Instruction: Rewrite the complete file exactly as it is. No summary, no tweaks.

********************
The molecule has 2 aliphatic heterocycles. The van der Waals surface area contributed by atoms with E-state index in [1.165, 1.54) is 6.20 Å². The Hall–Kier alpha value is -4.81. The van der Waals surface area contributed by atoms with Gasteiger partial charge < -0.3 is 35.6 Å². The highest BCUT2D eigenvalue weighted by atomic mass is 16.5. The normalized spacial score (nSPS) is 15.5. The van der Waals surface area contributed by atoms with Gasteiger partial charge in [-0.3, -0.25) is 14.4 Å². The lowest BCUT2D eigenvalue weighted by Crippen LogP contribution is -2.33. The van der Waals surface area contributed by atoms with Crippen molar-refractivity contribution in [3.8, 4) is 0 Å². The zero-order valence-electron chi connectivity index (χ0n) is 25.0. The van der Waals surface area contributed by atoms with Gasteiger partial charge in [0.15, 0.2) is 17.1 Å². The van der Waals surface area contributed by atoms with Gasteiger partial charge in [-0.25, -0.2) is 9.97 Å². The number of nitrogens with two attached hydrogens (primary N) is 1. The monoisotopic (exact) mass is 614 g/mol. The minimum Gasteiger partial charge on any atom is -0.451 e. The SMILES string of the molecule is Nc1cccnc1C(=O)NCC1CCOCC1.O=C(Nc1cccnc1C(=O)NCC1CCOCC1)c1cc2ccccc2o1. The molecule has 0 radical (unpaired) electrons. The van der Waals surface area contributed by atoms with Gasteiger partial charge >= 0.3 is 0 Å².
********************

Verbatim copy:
The molecule has 2 aliphatic heterocycles. The van der Waals surface area contributed by atoms with E-state index in [1.165, 1.54) is 6.20 Å². The Hall–Kier alpha value is -4.81. The van der Waals surface area contributed by atoms with Gasteiger partial charge < -0.3 is 35.6 Å². The highest BCUT2D eigenvalue weighted by atomic mass is 16.5. The normalized spacial score (nSPS) is 15.5. The van der Waals surface area contributed by atoms with Gasteiger partial charge in [-0.3, -0.25) is 14.4 Å². The lowest BCUT2D eigenvalue weighted by Crippen LogP contribution is -2.33. The van der Waals surface area contributed by atoms with Crippen molar-refractivity contribution in [3.8, 4) is 0 Å². The zero-order valence-electron chi connectivity index (χ0n) is 25.0. The van der Waals surface area contributed by atoms with Gasteiger partial charge in [0.15, 0.2) is 17.1 Å². The van der Waals surface area contributed by atoms with Gasteiger partial charge in [-0.25, -0.2) is 9.97 Å². The number of nitrogens with two attached hydrogens (primary N) is 1. The monoisotopic (exact) mass is 614 g/mol. The minimum Gasteiger partial charge on any atom is -0.451 e. The SMILES string of the molecule is Nc1cccnc1C(=O)NCC1CCOCC1.O=C(Nc1cccnc1C(=O)NCC1CCOCC1)c1cc2ccccc2o1. The molecule has 0 radical (unpaired) electrons. The van der Waals surface area contributed by atoms with Gasteiger partial charge >= 0.3 is 0 Å².